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Apple claims that it faces competition in the video game market in Epic lawsuits



(Reuters) – Apple Inc said it plans to argue that it faces stiff competition in the video game market to defend against antitrust claims from “Fortnite” maker Epic Games, the iPhone maker said Thursday.

Epic sued Apple last year in federal court in California, claiming a 15% to 30% commission that Apple charges for the use of in-app payment systems, and Apple’s long-standing practice of controlling which apps can be installed on devices corresponds to anti-competitive behavior. The dispute arose after Epic tried to implement its own in-app payment system in the popular “Fortnite”

; game, and Apple then banned the game from the App Store.

The case is set to be heard in May in Oakland, California, by U.S. District Court Judge Yvonne Gonzalez Rogers, who must determine which term “market” is appropriate to analyze Apple’s grip on anti-competitive behavior.

Epic has framed the case around the idea that Apple’s iPhones, with an installed base of more than 1 billion users, represent their own distinct market for software developers. Epic has claimed that Apple has a monopoly on this market because it decides how users can install software on the devices, and says it abuses that power by forcing developers to deliver their software through the App Store, where developers are subject to fees for some transactions.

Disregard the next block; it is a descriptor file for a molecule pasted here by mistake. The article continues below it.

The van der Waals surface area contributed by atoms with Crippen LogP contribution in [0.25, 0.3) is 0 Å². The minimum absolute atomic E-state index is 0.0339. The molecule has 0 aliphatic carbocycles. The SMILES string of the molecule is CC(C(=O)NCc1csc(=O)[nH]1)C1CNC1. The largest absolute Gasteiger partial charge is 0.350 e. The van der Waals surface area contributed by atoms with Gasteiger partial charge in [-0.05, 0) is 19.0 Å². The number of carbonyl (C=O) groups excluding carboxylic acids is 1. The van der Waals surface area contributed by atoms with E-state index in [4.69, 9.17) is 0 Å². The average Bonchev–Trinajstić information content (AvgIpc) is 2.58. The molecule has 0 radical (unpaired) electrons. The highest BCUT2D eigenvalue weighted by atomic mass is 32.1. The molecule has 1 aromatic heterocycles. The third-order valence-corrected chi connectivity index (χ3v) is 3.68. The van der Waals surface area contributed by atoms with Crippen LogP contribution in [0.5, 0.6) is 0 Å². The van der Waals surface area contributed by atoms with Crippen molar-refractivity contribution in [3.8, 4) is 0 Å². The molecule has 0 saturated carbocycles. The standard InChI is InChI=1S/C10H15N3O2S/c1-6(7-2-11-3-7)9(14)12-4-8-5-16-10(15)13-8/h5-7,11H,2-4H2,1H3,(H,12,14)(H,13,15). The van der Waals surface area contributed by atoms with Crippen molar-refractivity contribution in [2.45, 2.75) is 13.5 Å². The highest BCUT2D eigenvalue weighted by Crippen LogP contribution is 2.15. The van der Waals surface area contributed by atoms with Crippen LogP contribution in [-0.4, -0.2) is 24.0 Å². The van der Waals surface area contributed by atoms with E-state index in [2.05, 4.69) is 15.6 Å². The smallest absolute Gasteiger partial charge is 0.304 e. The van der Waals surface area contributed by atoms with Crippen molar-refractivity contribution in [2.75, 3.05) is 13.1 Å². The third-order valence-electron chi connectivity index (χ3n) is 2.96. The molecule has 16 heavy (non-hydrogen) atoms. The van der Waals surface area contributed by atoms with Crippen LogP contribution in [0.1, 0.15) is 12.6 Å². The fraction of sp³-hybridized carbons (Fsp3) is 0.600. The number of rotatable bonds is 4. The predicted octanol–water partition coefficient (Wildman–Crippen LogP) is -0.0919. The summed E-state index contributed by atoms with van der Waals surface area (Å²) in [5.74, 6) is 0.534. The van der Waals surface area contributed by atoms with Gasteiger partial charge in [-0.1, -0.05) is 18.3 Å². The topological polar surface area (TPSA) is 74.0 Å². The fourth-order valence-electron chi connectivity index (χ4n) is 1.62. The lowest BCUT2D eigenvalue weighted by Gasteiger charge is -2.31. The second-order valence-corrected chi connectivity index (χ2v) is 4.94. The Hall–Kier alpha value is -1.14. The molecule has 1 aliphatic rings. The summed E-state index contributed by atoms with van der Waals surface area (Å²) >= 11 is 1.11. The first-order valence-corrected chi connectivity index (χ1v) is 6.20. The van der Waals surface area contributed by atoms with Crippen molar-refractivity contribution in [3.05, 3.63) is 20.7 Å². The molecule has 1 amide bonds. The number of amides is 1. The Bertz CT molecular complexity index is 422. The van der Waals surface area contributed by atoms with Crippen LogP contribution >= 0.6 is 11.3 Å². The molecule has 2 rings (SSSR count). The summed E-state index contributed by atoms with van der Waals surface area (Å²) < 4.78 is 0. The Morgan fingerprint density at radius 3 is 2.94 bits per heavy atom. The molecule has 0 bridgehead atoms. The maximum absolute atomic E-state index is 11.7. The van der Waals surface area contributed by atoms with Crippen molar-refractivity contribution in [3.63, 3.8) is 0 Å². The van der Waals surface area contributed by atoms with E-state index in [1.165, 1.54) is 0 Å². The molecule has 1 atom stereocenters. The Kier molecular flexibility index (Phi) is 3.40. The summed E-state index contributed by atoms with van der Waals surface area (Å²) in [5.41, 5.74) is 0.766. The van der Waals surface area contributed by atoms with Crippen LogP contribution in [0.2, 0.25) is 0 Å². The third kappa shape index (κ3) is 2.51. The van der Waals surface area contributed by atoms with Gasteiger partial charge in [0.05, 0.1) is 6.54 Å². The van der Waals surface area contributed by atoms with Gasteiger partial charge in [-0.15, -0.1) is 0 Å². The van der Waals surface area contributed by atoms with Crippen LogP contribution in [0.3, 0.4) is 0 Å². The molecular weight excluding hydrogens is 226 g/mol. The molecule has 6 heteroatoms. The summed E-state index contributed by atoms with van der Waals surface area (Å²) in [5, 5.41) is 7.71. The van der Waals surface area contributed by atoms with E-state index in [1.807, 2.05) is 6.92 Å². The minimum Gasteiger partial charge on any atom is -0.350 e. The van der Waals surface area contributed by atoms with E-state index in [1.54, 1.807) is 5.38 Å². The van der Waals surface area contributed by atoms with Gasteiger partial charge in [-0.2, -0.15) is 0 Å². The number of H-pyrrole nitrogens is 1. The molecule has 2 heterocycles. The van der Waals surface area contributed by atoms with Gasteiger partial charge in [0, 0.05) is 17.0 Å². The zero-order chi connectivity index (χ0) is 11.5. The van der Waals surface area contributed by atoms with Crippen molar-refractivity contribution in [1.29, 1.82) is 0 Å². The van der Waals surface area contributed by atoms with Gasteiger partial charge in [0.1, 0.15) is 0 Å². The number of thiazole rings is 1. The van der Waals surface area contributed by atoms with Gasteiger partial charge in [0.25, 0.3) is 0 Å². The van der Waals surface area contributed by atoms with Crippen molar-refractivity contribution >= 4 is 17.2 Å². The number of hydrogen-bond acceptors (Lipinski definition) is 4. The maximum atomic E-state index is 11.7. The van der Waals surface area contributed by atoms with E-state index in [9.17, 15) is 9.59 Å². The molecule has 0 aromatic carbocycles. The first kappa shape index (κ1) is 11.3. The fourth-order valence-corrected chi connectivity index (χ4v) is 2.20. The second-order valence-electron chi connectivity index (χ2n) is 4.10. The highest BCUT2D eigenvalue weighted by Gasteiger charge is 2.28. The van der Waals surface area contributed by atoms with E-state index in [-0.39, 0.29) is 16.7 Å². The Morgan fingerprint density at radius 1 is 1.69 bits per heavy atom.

In an archive that Apple planned to create on Thursday, the company rejected this concept, saying that the right market to analyze the case is the video game transaction market, which includes platforms such as Nintendo Co Ltd and Microsoft Corps Xbox game consoles, which also restrict software that can run on the hardware and charge fees to developers.

Apple said it plans to argue that consumers have many choices about how to complete video game transactions, including buying virtual tokens from game developers on other platforms such as Windows PCs and using tokens on iPhones at no charge to the game developer.

Reporting by Stephen Nellis in San Francisco; Clip by Leslie Adler


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